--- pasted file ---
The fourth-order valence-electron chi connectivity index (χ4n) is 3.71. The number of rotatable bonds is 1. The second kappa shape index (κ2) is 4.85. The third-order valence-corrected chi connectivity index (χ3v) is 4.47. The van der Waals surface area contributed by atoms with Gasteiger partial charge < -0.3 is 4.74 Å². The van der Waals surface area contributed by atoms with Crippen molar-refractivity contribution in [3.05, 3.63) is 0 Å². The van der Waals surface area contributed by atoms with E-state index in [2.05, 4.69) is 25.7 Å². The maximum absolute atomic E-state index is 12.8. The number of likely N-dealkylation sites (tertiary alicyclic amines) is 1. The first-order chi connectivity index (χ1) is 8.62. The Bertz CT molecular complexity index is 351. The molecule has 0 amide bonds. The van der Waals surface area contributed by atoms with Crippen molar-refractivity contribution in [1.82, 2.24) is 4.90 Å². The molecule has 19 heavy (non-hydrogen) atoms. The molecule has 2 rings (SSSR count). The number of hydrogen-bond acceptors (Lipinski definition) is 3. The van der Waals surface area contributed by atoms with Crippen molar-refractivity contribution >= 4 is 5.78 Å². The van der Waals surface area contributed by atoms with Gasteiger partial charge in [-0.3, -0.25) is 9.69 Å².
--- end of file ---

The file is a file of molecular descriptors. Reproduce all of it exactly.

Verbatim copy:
The fourth-order valence-electron chi connectivity index (χ4n) is 3.71. The number of rotatable bonds is 1. The second kappa shape index (κ2) is 4.85. The third-order valence-corrected chi connectivity index (χ3v) is 4.47. The van der Waals surface area contributed by atoms with Gasteiger partial charge < -0.3 is 4.74 Å². The van der Waals surface area contributed by atoms with Crippen molar-refractivity contribution in [3.05, 3.63) is 0 Å². The van der Waals surface area contributed by atoms with E-state index in [2.05, 4.69) is 25.7 Å². The maximum absolute atomic E-state index is 12.8. The number of likely N-dealkylation sites (tertiary alicyclic amines) is 1. The first-order chi connectivity index (χ1) is 8.62. The Bertz CT molecular complexity index is 351. The molecule has 0 amide bonds. The van der Waals surface area contributed by atoms with Crippen molar-refractivity contribution in [1.82, 2.24) is 4.90 Å². The molecule has 19 heavy (non-hydrogen) atoms. The molecule has 2 rings (SSSR count). The number of hydrogen-bond acceptors (Lipinski definition) is 3. The van der Waals surface area contributed by atoms with Crippen molar-refractivity contribution >= 4 is 5.78 Å². The van der Waals surface area contributed by atoms with Gasteiger partial charge in [-0.3, -0.25) is 9.69 Å².